Tens of thousands of students protested Thursday against a 75 percent tuition hike at universities in Canada’s mostly French-speaking Quebec province, bringing downtown Montreal to a standstill.
“We want to study, not go into debt,” shouted the demonstrators, who converged on the metropolis from across the province, packing a two-kilometer (1.2-mile) stretch of the city's main streets.
Since mid-February, nearly 300,000 students have boycotted classes, blocked bridges and held smaller protests around the province against the government's plan to raise tuition by $1,625 over the next five years.
The fees will still be significantly lower than in other Canadian provinces and U.S. states, but higher than in many European countries, according to the Organization for Economic Co-operation and Development.
Neighboring Ontario province currently charges the highest tuition in Canada, starting at $6,640 annually, compared to Quebec’s current fee of $2,200.
Local public opinion is largely split between proponents of higher education as an investment that provides people an opportunity for a better job, and supporters of education subsidies, who argue that all of society benefits from having an educated populace.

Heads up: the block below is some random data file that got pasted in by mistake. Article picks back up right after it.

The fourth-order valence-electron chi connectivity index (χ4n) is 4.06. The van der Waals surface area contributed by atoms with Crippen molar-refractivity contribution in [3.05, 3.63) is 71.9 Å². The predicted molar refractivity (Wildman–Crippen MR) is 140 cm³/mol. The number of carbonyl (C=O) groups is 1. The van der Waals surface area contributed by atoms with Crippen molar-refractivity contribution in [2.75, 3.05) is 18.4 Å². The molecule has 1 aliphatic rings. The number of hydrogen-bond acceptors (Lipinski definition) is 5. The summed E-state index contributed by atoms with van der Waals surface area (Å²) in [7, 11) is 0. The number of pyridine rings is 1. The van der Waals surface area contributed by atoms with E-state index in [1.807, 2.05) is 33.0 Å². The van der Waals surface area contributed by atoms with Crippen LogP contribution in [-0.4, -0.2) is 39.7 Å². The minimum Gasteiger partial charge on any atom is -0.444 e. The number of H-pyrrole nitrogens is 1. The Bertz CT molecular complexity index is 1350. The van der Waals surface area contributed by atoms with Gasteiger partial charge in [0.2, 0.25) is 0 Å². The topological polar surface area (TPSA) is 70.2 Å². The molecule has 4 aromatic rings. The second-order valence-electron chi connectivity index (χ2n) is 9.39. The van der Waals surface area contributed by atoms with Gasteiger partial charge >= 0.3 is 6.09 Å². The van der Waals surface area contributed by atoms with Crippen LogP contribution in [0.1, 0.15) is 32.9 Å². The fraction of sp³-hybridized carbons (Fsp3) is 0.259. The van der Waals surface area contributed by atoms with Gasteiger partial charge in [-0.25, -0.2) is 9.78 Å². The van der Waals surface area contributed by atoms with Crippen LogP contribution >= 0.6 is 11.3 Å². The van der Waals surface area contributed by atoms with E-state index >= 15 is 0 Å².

The Quebec government has said it must cut education subsidies as part of a larger effort to tackle a burgeoning budget deficit, expected to reach $2.4 billion this year.
But students, such as Marc-Andre Levesque, 21, say the increase is “too much, too soon.”
“It will be the middle class that pays for this,” he told AFP, wearing a red square on his lapel symbolizing that the hike will put student finances “squarely in the red.”
When it begins to take effect in September, the tuition hike would also impact nearly 10,000 French students who pay the same fees as local students to study in Quebec as part of an education pact between France and Quebec.